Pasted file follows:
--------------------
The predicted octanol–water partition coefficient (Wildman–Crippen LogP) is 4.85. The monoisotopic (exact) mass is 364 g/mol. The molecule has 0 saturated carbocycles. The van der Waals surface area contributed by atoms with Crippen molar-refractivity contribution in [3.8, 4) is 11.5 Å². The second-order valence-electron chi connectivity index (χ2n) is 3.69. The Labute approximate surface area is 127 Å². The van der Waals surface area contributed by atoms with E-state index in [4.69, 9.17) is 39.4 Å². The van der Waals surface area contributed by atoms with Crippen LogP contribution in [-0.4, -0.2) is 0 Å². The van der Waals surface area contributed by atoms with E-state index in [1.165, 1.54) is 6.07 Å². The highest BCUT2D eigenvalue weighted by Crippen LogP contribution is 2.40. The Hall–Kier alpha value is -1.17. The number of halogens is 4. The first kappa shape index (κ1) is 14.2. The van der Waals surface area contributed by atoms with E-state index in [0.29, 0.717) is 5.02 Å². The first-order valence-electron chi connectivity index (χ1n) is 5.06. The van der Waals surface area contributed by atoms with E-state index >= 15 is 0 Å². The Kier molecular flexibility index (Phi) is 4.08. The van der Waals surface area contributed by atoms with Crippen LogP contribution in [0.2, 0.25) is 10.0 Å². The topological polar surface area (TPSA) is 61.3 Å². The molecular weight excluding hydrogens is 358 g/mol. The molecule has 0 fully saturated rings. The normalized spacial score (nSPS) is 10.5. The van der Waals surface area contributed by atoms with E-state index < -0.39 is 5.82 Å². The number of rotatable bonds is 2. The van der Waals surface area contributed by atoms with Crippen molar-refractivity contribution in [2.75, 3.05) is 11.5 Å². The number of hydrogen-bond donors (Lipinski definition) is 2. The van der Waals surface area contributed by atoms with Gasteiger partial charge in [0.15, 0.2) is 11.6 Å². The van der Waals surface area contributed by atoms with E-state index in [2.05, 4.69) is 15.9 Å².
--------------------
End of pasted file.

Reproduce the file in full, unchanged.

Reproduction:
The predicted octanol–water partition coefficient (Wildman–Crippen LogP) is 4.85. The monoisotopic (exact) mass is 364 g/mol. The molecule has 0 saturated carbocycles. The van der Waals surface area contributed by atoms with Crippen molar-refractivity contribution in [3.8, 4) is 11.5 Å². The second-order valence-electron chi connectivity index (χ2n) is 3.69. The Labute approximate surface area is 127 Å². The van der Waals surface area contributed by atoms with E-state index in [4.69, 9.17) is 39.4 Å². The van der Waals surface area contributed by atoms with Crippen LogP contribution in [-0.4, -0.2) is 0 Å². The van der Waals surface area contributed by atoms with E-state index in [1.165, 1.54) is 6.07 Å². The highest BCUT2D eigenvalue weighted by Crippen LogP contribution is 2.40. The Hall–Kier alpha value is -1.17. The number of halogens is 4. The first kappa shape index (κ1) is 14.2. The van der Waals surface area contributed by atoms with E-state index in [0.29, 0.717) is 5.02 Å². The first-order valence-electron chi connectivity index (χ1n) is 5.06. The van der Waals surface area contributed by atoms with E-state index >= 15 is 0 Å². The Kier molecular flexibility index (Phi) is 4.08. The van der Waals surface area contributed by atoms with Crippen LogP contribution in [0.2, 0.25) is 10.0 Å². The topological polar surface area (TPSA) is 61.3 Å². The molecular weight excluding hydrogens is 358 g/mol. The molecule has 0 fully saturated rings. The normalized spacial score (nSPS) is 10.5. The van der Waals surface area contributed by atoms with E-state index < -0.39 is 5.82 Å². The number of rotatable bonds is 2. The van der Waals surface area contributed by atoms with Crippen molar-refractivity contribution in [2.75, 3.05) is 11.5 Å². The number of hydrogen-bond donors (Lipinski definition) is 2. The van der Waals surface area contributed by atoms with Gasteiger partial charge in [0.15, 0.2) is 11.6 Å². The van der Waals surface area contributed by atoms with E-state index in [2.05, 4.69) is 15.9 Å².